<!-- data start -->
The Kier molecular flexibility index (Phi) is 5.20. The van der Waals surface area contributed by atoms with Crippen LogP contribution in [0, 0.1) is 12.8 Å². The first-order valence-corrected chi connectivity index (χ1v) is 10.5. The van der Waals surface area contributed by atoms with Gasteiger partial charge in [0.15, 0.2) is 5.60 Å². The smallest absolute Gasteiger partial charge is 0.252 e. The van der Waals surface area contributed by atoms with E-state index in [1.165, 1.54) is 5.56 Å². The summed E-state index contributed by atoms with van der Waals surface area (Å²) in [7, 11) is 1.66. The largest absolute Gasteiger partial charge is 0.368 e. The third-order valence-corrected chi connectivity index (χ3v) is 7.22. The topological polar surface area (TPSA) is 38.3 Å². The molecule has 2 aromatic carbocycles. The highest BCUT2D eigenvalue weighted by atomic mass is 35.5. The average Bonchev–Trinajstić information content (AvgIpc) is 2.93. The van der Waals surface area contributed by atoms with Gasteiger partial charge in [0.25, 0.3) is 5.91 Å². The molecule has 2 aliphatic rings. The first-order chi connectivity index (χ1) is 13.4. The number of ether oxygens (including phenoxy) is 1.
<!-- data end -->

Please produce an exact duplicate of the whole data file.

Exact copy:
The Kier molecular flexibility index (Phi) is 5.20. The van der Waals surface area contributed by atoms with Crippen LogP contribution in [0, 0.1) is 12.8 Å². The first-order valence-corrected chi connectivity index (χ1v) is 10.5. The van der Waals surface area contributed by atoms with Gasteiger partial charge in [0.15, 0.2) is 5.60 Å². The smallest absolute Gasteiger partial charge is 0.252 e. The van der Waals surface area contributed by atoms with E-state index in [1.165, 1.54) is 5.56 Å². The summed E-state index contributed by atoms with van der Waals surface area (Å²) in [7, 11) is 1.66. The largest absolute Gasteiger partial charge is 0.368 e. The third-order valence-corrected chi connectivity index (χ3v) is 7.22. The topological polar surface area (TPSA) is 38.3 Å². The molecule has 2 aromatic carbocycles. The highest BCUT2D eigenvalue weighted by atomic mass is 35.5. The average Bonchev–Trinajstić information content (AvgIpc) is 2.93. The van der Waals surface area contributed by atoms with Gasteiger partial charge in [0.25, 0.3) is 5.91 Å². The molecule has 2 aliphatic rings. The first-order chi connectivity index (χ1) is 13.4. The number of ether oxygens (including phenoxy) is 1.